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The NFL's best teams in decision-making on second down

Now that each team has played three-quarters of their regular-season games, it’s time to take a look at one of the areas in which a team can either get an efficiency boost over their opponents or jettison value faster than Lamar Jackson can scamper out of the pocket for a first down: Second-down plays.

As with all of our analyses, the models are built with the aid of AWS.

Second downs at the middle child of football. First downs happen more frequently and have seen a great deal of innovation. The rate at which teams have passed the ball on first down has increased steadily from 46.9% in 2006 to 49.9% in 2019. The increase has been mostly monotonic, with blips occurring in 2017 and 2019, years with substantial injuries to starting quarterbacks. Third downs are “money downs,” and much like goalie play in hockey, they are very highly correlated with team success while being very unstable week-to-week and season-to-season.

The above increase in first-down passing has led directly to a more drastic increase in passing on second downs, at all distances. However, if we look a little more deeply at the dynamic, the increase is less drastic and mirrors that of first-down passing after controlling for distance.

(Notice here that teams, probably in an attempt to avoid two straight incompletions, have thrown less on second down and 10-11 than second down and nine).

As with anything involving progress, those who are ahead of the curve will reap the benefits, while those who fail to adapt to will struggle. In this article, we point out three teams that are treating second down optimally. 

We considered second downs and 12 or fewer yards to go, in games with two scores. The “correct” decision between a run and a pass was defined as the one with the higher expected points added. Below are the three best teams in terms of making decisions on second downs.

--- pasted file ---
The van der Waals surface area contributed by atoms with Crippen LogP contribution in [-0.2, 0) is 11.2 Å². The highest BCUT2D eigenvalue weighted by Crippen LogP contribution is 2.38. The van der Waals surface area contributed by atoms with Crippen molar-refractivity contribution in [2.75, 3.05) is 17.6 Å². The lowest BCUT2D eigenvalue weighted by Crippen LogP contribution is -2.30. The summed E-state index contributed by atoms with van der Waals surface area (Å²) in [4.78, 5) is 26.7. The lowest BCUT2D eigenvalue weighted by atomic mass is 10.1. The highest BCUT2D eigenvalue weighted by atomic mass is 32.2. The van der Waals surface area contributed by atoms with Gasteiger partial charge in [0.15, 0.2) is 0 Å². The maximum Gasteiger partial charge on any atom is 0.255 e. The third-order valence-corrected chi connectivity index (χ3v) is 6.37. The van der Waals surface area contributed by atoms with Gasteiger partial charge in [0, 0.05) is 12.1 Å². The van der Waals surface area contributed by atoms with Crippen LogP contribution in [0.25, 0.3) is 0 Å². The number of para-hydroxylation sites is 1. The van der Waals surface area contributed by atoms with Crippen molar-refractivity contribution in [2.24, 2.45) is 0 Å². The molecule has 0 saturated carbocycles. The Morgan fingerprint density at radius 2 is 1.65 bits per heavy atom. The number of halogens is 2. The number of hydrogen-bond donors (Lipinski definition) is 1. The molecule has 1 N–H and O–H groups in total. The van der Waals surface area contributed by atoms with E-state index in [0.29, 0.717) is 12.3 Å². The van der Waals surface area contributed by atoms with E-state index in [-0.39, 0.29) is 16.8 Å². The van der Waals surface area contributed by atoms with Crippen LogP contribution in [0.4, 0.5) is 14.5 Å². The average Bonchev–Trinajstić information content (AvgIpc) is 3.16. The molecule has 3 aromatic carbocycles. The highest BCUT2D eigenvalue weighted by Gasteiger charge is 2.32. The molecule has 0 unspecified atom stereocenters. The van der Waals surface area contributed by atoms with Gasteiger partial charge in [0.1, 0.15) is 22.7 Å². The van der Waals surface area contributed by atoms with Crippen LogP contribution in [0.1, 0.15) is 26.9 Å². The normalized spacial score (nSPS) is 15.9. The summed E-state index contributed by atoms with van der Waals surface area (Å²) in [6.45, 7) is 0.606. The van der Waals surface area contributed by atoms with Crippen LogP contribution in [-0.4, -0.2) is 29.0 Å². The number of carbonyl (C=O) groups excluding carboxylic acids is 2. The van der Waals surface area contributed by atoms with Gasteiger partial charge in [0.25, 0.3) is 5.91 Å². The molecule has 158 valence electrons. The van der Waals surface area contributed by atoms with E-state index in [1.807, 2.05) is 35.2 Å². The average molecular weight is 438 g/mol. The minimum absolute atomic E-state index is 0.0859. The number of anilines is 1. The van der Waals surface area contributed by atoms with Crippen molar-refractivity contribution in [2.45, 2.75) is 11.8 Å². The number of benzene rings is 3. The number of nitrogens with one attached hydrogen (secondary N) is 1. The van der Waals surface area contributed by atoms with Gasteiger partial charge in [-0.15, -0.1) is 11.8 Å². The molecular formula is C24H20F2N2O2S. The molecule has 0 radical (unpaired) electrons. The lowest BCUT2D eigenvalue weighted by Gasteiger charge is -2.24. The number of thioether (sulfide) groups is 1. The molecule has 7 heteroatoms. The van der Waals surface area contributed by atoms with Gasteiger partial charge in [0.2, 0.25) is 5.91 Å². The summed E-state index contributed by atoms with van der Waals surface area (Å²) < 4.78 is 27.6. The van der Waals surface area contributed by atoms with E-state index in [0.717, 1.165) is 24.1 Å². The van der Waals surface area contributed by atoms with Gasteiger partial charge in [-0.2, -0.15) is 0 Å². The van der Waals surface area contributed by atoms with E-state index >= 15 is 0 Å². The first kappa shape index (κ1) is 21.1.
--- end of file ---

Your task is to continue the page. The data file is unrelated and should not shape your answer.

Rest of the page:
1. Kansas City Chiefs

Andy Reid is a Hall of Fame coach and a leader in our play-by-play coaching metric in large part due to the decisions he makes on second down. Over 76% of his second-down decisions are the optimal one, with almost 47% of such plays yielding positive expected points added (seventh in the NFL). The Chiefs are running play-action on 23 % of their total offensive plays while running the ball on 33 % of plays. Their rate of 0.71 play-action passing plays per run play is best in the NFL by 0.14. In a league where deception is increasingly important, Andy Reid remains ahead of the curve even in a season where his MVP quarterback has both been injured and seen his play regress (if only slightly).

2. Dallas Cowboys

The sky is falling in Jerry World but there are a lot of reasons for optimism despite the record. For one, they play in the NFC Least, so things are still likely to work out for the Cowboys. Secondly, Dak Prescott and the offense has been quite impressive — Dak has a top-five raw PFF grade per snap while the Cowboys' offense ranks seconds behind only the Ravens in expected points added per play on first and second down. A huge reason for that is their willingness to let Dak throw on second-and-long, saving Tony Pollard and the run game for situations where their average gain is actually going to improve their chances of scoring instead of saddling them with an obvious pass situation on third down. On second-and-eight-plus, when the score is within 10 points, the Cowboys have thrown the ball at the second-highest rate and are averaging a league-best 7.2 yards per play on those plays. 

3. New England Patriots

Speaking of the sky falling, New England is the worst 10-2 team ever in the history of the last four months. Fear not, there is some reason for optimism in Boston aside from the new state of the art TB12 facility. The Patriots are making smart decisions that might not be winning them any faith right now but will surely contribute to the miraculous resurrection from the dead when the playoffs arrive. Among those are their second-and-long decisions — they are throwing more often than any team on these plays when the score is within 10 points, while they're also running on a league-high 81% of second-and-four-or-less plays his season. The execution has not yet been there, but a few more avocados for the rookie wide receivers should have everyone on the same page by the time the tournament rolls around.

Cris Collinsworth

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